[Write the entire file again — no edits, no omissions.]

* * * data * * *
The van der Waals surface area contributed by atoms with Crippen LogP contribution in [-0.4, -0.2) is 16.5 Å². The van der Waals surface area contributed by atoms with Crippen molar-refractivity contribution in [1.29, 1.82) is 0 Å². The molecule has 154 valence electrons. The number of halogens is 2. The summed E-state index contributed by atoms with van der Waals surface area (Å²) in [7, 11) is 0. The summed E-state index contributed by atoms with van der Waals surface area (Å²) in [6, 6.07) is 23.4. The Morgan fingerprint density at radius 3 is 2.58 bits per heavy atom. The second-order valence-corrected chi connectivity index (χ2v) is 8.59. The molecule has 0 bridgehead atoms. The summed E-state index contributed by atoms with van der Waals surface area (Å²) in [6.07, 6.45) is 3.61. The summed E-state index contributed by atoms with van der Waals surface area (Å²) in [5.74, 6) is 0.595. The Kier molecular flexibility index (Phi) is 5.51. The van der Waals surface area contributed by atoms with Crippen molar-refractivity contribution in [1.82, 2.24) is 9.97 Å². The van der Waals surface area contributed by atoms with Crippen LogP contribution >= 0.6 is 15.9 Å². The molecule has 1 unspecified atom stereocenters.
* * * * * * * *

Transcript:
The van der Waals surface area contributed by atoms with Crippen LogP contribution in [-0.4, -0.2) is 16.5 Å². The van der Waals surface area contributed by atoms with Crippen molar-refractivity contribution in [1.29, 1.82) is 0 Å². The molecule has 154 valence electrons. The number of halogens is 2. The summed E-state index contributed by atoms with van der Waals surface area (Å²) in [7, 11) is 0. The summed E-state index contributed by atoms with van der Waals surface area (Å²) in [6, 6.07) is 23.4. The Morgan fingerprint density at radius 3 is 2.58 bits per heavy atom. The second-order valence-corrected chi connectivity index (χ2v) is 8.59. The molecule has 0 bridgehead atoms. The summed E-state index contributed by atoms with van der Waals surface area (Å²) in [6.07, 6.45) is 3.61. The summed E-state index contributed by atoms with van der Waals surface area (Å²) in [5.74, 6) is 0.595. The Kier molecular flexibility index (Phi) is 5.51. The van der Waals surface area contributed by atoms with Crippen molar-refractivity contribution in [1.82, 2.24) is 9.97 Å². The van der Waals surface area contributed by atoms with Crippen LogP contribution >= 0.6 is 15.9 Å². The molecule has 1 unspecified atom stereocenters.